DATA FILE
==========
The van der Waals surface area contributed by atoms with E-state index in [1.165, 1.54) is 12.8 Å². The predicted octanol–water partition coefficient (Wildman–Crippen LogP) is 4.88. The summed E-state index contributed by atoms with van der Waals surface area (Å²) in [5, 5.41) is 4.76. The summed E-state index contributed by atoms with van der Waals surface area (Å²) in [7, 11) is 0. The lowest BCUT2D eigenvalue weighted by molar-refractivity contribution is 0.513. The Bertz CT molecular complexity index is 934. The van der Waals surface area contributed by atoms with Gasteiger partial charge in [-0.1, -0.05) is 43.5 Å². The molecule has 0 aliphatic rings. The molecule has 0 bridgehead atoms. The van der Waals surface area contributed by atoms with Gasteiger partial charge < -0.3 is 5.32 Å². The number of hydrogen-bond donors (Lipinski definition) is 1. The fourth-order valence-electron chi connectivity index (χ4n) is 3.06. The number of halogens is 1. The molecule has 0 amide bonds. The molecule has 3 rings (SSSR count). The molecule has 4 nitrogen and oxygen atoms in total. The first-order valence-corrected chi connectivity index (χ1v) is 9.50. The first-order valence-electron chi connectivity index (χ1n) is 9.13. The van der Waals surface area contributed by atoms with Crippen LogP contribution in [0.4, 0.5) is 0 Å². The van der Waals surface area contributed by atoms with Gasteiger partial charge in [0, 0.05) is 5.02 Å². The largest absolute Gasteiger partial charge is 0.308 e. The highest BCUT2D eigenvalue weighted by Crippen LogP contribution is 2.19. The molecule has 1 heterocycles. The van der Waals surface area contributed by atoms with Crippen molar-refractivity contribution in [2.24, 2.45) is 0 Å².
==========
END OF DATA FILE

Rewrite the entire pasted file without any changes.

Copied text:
The van der Waals surface area contributed by atoms with E-state index in [1.165, 1.54) is 12.8 Å². The predicted octanol–water partition coefficient (Wildman–Crippen LogP) is 4.88. The summed E-state index contributed by atoms with van der Waals surface area (Å²) in [5, 5.41) is 4.76. The summed E-state index contributed by atoms with van der Waals surface area (Å²) in [7, 11) is 0. The lowest BCUT2D eigenvalue weighted by molar-refractivity contribution is 0.513. The Bertz CT molecular complexity index is 934. The van der Waals surface area contributed by atoms with Gasteiger partial charge in [-0.1, -0.05) is 43.5 Å². The molecule has 0 aliphatic rings. The molecule has 0 bridgehead atoms. The van der Waals surface area contributed by atoms with Gasteiger partial charge < -0.3 is 5.32 Å². The number of hydrogen-bond donors (Lipinski definition) is 1. The fourth-order valence-electron chi connectivity index (χ4n) is 3.06. The number of halogens is 1. The molecule has 0 amide bonds. The molecule has 3 rings (SSSR count). The molecule has 4 nitrogen and oxygen atoms in total. The first-order valence-corrected chi connectivity index (χ1v) is 9.50. The first-order valence-electron chi connectivity index (χ1n) is 9.13. The van der Waals surface area contributed by atoms with Crippen LogP contribution in [0.4, 0.5) is 0 Å². The van der Waals surface area contributed by atoms with Gasteiger partial charge in [0, 0.05) is 5.02 Å². The largest absolute Gasteiger partial charge is 0.308 e. The highest BCUT2D eigenvalue weighted by Crippen LogP contribution is 2.19. The molecule has 1 heterocycles. The van der Waals surface area contributed by atoms with Crippen molar-refractivity contribution in [2.24, 2.45) is 0 Å².